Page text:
Read more.

Dick Brewer, Surfline
In the evolutionary scale of surfboard design, think of Dick Brewer as the missing link. In a few critical years in the late '60s, Brewer was responsible for making us want to trade in our go-karts for race cars when his followers streaked deep through the hollows of Honolua Bay, Sunset Beach and Rincon, Puerto Rico, on pocket-rocket space sticks that defined the new lines of performance surfing for years to come. Read more.

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Feedback, July 2012

We weren't surprised that May's story about U.S. Marine Noah Pippin, who vanished in Montana's Bob Marshall Wilderness ("Why Noah Went to the Woods," by Mark Sundeen), was a reader favorite. But we were stunned by how many of you sent email or commented online about how Pippin's struggles with military life and his disappearance touched you personally.

This was a beautifully written piece. Many stories don't suck me in, but once I started this one I had to finish. As for the Pippin family, hopefully they'll find the kind of peace Noah seemed to be searching for.

There is no mystery here: military personnel kill themselves every day, and they all exhibit strange behavior before their unfortunate end. With more than 6,000 military suicides every year, we need to ask ourselves: What are we doing wrong?

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Playing Politics With Our Parks: Editor's Letter, July 2012

KeyesA couple of weeks ago, senior editor Abe Streep stopped by my office with a quick question. He'd been editing two stories for this issue—a Dispatches piece on the shuttering of state parks in California ("Access Denied") and a Natural Intelligence column on the decade-long battle to create a new national park in Maine ("Hornet's Nest")—and he had started to wonder: too many park stories for one issue? We have a ceiling of about 70 editorial pages each month, so we like to keep the topics diverse.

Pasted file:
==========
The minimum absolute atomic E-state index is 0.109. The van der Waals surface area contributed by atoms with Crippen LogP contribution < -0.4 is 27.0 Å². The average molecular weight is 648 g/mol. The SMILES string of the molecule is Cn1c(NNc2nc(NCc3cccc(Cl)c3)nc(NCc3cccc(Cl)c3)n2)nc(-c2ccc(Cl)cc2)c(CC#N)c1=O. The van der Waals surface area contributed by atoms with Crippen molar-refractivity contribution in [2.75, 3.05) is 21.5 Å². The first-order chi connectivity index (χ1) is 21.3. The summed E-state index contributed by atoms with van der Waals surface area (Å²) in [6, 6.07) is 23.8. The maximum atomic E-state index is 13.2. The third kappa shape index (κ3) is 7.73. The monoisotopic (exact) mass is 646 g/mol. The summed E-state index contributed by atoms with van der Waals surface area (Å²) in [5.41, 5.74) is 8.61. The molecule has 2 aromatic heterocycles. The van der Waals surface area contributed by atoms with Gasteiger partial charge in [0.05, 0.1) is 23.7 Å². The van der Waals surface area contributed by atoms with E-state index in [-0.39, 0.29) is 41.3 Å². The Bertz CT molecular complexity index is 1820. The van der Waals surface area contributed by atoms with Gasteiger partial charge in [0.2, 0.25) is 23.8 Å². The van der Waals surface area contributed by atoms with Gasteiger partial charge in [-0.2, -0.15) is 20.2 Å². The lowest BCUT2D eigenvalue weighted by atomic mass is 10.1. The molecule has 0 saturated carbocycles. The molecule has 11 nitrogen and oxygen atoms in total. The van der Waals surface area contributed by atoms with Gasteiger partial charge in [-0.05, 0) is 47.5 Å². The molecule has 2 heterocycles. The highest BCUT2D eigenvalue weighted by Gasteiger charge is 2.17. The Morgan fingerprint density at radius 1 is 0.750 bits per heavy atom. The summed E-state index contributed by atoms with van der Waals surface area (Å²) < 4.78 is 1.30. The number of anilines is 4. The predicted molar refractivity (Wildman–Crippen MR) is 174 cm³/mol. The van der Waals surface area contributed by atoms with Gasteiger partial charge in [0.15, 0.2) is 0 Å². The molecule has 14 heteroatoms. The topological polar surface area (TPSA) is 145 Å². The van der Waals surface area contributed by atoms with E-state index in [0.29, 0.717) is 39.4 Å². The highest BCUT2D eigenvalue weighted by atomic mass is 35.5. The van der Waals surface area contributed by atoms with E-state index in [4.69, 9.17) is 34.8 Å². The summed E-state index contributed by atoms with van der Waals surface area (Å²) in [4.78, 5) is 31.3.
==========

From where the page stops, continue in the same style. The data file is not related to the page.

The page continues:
Given the era we're in, however, I don't think it's possible to say too much on the subject of public parks. The first piece, by Anna McCarthy, focuses on the potential closing of nearly 25 percent of California's 279 state parks this summer. It also provides a glimpse of a frightening national trend. In an era when nearly every state is facing budget shortfalls, parks have become a reliable target for cuts. McCarthy lays out a strong case that what we're witnessing now could be the first step toward privatizing huge swaths of state-owned public lands that are vital to recreation but simply don't enjoy the same brand-name cachet as national parks.

A few pages later, writer Brian Kevin outlines Burt's Bees cofounder Roxanne Quimby's 12-year campaign to donate a huge swath of land in northern Maine for a new national park. Her initial efforts were shot down, in large part because the move was viewed as a job killer for the local paper industry. Quimby persisted, and a decade later she has courted some of her fiercest critics with compelling evidence that a new park would be a significant job creator.